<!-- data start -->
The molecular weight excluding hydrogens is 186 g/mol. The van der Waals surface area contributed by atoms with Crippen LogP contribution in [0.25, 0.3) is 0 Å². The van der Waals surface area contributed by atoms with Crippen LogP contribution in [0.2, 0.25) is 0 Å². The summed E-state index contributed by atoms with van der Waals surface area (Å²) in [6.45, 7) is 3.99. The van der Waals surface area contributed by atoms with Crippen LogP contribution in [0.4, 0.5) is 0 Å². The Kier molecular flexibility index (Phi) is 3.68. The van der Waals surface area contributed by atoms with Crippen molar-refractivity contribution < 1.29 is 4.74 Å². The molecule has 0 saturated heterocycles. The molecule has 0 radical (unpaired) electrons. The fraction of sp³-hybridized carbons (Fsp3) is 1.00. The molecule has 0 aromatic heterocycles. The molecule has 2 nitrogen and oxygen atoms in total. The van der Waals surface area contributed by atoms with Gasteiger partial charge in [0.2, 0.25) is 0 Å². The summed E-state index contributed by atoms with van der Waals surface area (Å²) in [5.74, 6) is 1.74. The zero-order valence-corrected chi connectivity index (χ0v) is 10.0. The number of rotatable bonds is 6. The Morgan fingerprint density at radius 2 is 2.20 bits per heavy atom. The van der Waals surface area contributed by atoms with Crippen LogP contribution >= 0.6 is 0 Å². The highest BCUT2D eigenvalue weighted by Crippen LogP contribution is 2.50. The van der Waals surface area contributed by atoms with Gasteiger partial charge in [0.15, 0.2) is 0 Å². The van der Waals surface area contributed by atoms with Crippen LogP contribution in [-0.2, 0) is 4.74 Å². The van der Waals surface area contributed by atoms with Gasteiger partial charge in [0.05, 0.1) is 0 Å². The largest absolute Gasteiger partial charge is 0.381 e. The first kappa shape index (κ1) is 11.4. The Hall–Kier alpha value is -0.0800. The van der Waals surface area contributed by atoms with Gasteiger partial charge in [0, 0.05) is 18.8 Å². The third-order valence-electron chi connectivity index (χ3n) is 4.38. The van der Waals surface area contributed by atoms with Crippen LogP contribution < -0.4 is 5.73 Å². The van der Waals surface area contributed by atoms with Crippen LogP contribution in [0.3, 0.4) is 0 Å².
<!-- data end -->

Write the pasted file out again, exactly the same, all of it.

The molecular weight excluding hydrogens is 186 g/mol. The van der Waals surface area contributed by atoms with Crippen LogP contribution in [0.25, 0.3) is 0 Å². The van der Waals surface area contributed by atoms with Crippen LogP contribution in [0.2, 0.25) is 0 Å². The summed E-state index contributed by atoms with van der Waals surface area (Å²) in [6.45, 7) is 3.99. The van der Waals surface area contributed by atoms with Crippen LogP contribution in [0.4, 0.5) is 0 Å². The Kier molecular flexibility index (Phi) is 3.68. The van der Waals surface area contributed by atoms with Crippen molar-refractivity contribution < 1.29 is 4.74 Å². The molecule has 0 saturated heterocycles. The molecule has 0 radical (unpaired) electrons. The fraction of sp³-hybridized carbons (Fsp3) is 1.00. The molecule has 0 aromatic heterocycles. The molecule has 2 nitrogen and oxygen atoms in total. The van der Waals surface area contributed by atoms with Gasteiger partial charge in [0.2, 0.25) is 0 Å². The summed E-state index contributed by atoms with van der Waals surface area (Å²) in [5.74, 6) is 1.74. The zero-order valence-corrected chi connectivity index (χ0v) is 10.0. The number of rotatable bonds is 6. The Morgan fingerprint density at radius 2 is 2.20 bits per heavy atom. The van der Waals surface area contributed by atoms with Crippen LogP contribution >= 0.6 is 0 Å². The highest BCUT2D eigenvalue weighted by Crippen LogP contribution is 2.50. The van der Waals surface area contributed by atoms with Gasteiger partial charge in [0.15, 0.2) is 0 Å². The van der Waals surface area contributed by atoms with Crippen LogP contribution in [-0.2, 0) is 4.74 Å². The van der Waals surface area contributed by atoms with Gasteiger partial charge in [0.05, 0.1) is 0 Å². The largest absolute Gasteiger partial charge is 0.381 e. The first kappa shape index (κ1) is 11.4. The Hall–Kier alpha value is -0.0800. The van der Waals surface area contributed by atoms with Gasteiger partial charge in [0, 0.05) is 18.8 Å². The third-order valence-electron chi connectivity index (χ3n) is 4.38. The van der Waals surface area contributed by atoms with Crippen LogP contribution < -0.4 is 5.73 Å². The van der Waals surface area contributed by atoms with Crippen LogP contribution in [0.3, 0.4) is 0 Å².